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Socioeconomic differences in road traffic injuries
  1. A A Hyder1,
  2. A Ghaffar2
  1. 1Program in International Health, The Johns Hopkins Bioethics Institute, USA
  2. 2Health Services Academy, National Injury Research Centre, Islamabad, Pakistan
  1. Correspondence to:
 Professor A A Hyder, Johns Hopkins University, Bloomberg School of Public Health, Department of International Health, 615 N Wolfe Street, Suite E-8132, Baltimore, Maryland 21205, USA;
 ahyder{at}jhsph.edu

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We greatly appreciate the attention brought to the growing problem of road traffic injuries in your journal and especially welcome the focus on socioeconomic differentials in the distribution of such injuries.1,2 However, we feel that the impact of road traffic injuries is far greater in the developing world and feel the need to raise the following issues for consideration by colleagues around the world.

  • Road traffic injuries are estimated to be the ninth leading cause of death for all ages globally and are expected to become the third leading cause by 2020.3 The loss of healthy life from injuries (measured in terms of disability adjusted life years per 100 000 people) is four times greater in low to middle income countries than in high income nations. Moreover, fatality rates from road traffic injuries are highest in the developing world, especially Africa.

  • Empirical work is now being done in the developing world to understand the burden of road traffic injuries and its distribution related to population characteristics.4 Our work at national level in Pakistan has demonstrated that injuries are the fifth leading cause of loss of healthy life, and the second leading cause of disability.5 A 40 year analysis of public sector data in Pakistan demonstrates the public health impact—mortality, morbidity, and costs—to society in the developing nation.6 While a national health survey in Pakistan demonstrated the overlapping frequencies of childhood injuries and diarrhoea in children for the first time in the early 1990s.7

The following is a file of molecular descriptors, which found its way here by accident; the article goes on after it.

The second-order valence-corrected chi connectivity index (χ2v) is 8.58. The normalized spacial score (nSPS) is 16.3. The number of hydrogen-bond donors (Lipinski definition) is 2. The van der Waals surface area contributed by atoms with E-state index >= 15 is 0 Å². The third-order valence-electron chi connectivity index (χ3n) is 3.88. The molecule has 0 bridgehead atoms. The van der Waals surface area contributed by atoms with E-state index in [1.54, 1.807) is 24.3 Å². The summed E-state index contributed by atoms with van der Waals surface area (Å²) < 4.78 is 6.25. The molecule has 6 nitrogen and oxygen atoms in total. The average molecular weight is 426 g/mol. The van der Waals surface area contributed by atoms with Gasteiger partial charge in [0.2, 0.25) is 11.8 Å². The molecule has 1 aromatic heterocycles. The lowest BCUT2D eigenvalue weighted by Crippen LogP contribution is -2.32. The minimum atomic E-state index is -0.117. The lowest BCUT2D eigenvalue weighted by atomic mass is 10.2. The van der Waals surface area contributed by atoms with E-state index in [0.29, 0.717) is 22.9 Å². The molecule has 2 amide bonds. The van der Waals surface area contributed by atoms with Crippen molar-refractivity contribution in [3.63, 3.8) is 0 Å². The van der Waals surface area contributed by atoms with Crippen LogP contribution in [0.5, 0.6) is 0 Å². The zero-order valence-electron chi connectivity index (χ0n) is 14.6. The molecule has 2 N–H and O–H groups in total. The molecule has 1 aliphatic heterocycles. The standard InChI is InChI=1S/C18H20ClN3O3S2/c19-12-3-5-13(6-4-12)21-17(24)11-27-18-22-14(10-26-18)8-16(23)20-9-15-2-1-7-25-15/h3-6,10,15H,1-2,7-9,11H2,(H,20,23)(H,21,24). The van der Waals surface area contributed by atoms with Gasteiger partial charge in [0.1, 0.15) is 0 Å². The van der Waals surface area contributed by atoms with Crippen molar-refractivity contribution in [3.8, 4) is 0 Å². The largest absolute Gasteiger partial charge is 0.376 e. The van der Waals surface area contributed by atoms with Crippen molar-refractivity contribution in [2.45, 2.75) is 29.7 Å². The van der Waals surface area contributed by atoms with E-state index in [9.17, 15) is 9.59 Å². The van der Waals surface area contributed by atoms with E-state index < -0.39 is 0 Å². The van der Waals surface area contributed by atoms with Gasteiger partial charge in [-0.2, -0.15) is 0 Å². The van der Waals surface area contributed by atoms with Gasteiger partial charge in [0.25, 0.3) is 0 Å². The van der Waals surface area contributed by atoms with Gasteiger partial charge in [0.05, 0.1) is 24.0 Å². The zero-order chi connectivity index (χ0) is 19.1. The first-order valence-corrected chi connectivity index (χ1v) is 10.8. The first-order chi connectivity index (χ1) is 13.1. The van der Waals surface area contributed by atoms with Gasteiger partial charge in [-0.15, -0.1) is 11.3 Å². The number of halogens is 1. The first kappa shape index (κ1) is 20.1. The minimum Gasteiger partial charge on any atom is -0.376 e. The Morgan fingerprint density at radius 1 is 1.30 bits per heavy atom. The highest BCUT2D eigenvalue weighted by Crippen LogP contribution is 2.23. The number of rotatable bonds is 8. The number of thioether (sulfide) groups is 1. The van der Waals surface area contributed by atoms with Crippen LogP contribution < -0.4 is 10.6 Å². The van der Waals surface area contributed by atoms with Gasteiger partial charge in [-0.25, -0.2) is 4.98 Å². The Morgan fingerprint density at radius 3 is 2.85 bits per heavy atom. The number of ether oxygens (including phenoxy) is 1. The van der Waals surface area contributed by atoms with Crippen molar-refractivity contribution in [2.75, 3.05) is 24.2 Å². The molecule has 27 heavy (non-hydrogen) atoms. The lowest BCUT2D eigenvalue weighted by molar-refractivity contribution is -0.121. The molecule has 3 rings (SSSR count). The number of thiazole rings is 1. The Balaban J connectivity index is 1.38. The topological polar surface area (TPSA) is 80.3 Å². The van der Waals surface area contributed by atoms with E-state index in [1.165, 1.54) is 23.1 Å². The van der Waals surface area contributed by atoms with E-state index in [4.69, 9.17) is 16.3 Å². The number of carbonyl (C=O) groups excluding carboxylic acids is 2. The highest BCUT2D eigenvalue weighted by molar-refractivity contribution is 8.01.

• We have conducted one of the first nationally representative injury surveys in Pakistan focusing on this neglected public health issue.8 Highlights of this sample of nearly 29 000 people interviewed in rural and urban areas will soon be published in a peer reviewed journal. The survey indicates that 70% of childhood injuries occurred to children whose mothers had no education, and this variable was used to reflect some measure of social and economic status. In addition, the relative risk of transport injuries was three time higher in those with manual labour as a profession, compared with those in the service sector.8 These findings reflect the beginnings of the type of inequality analysis proposed by Hasselberg et al, which is a challenge in resource poor settings.

Such work from the developing world indicates the great need for better data on road traffic injuries, and especially disaggregated data that permit subanalysis. It is therefore critical that researchers in developing countries ensure that their study designs include aspects of equity analysis.

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